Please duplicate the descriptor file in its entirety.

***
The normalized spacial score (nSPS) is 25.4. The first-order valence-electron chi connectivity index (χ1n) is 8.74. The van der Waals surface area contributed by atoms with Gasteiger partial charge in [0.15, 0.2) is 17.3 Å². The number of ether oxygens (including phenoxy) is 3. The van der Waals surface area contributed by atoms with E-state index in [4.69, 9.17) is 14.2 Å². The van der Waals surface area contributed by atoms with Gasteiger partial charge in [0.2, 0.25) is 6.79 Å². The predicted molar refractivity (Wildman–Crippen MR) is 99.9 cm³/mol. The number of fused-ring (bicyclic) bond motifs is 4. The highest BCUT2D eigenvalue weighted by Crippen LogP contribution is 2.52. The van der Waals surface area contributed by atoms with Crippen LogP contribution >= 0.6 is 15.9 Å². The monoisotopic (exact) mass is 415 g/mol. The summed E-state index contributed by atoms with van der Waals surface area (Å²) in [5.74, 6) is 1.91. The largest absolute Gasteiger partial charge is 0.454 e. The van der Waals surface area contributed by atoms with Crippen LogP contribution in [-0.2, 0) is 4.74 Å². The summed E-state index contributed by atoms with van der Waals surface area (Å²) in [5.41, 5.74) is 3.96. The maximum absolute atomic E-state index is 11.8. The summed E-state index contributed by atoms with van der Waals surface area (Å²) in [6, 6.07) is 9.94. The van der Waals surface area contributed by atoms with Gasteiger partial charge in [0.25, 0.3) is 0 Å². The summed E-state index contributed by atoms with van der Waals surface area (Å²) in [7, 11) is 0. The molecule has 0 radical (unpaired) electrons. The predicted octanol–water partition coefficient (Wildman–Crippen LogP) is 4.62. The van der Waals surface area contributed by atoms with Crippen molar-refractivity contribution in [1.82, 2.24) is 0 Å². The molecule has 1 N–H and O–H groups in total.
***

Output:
The normalized spacial score (nSPS) is 25.4. The first-order valence-electron chi connectivity index (χ1n) is 8.74. The van der Waals surface area contributed by atoms with Gasteiger partial charge in [0.15, 0.2) is 17.3 Å². The number of ether oxygens (including phenoxy) is 3. The van der Waals surface area contributed by atoms with E-state index in [4.69, 9.17) is 14.2 Å². The van der Waals surface area contributed by atoms with Gasteiger partial charge in [0.2, 0.25) is 6.79 Å². The predicted molar refractivity (Wildman–Crippen MR) is 99.9 cm³/mol. The number of fused-ring (bicyclic) bond motifs is 4. The highest BCUT2D eigenvalue weighted by Crippen LogP contribution is 2.52. The van der Waals surface area contributed by atoms with Crippen LogP contribution >= 0.6 is 15.9 Å². The monoisotopic (exact) mass is 415 g/mol. The summed E-state index contributed by atoms with van der Waals surface area (Å²) in [5.74, 6) is 1.91. The largest absolute Gasteiger partial charge is 0.454 e. The van der Waals surface area contributed by atoms with Crippen LogP contribution in [-0.2, 0) is 4.74 Å². The summed E-state index contributed by atoms with van der Waals surface area (Å²) in [5.41, 5.74) is 3.96. The maximum absolute atomic E-state index is 11.8. The summed E-state index contributed by atoms with van der Waals surface area (Å²) in [6, 6.07) is 9.94. The van der Waals surface area contributed by atoms with Gasteiger partial charge in [0.25, 0.3) is 0 Å². The summed E-state index contributed by atoms with van der Waals surface area (Å²) in [7, 11) is 0. The molecule has 0 radical (unpaired) electrons. The predicted octanol–water partition coefficient (Wildman–Crippen LogP) is 4.62. The van der Waals surface area contributed by atoms with Crippen molar-refractivity contribution in [1.82, 2.24) is 0 Å². The molecule has 1 N–H and O–H groups in total.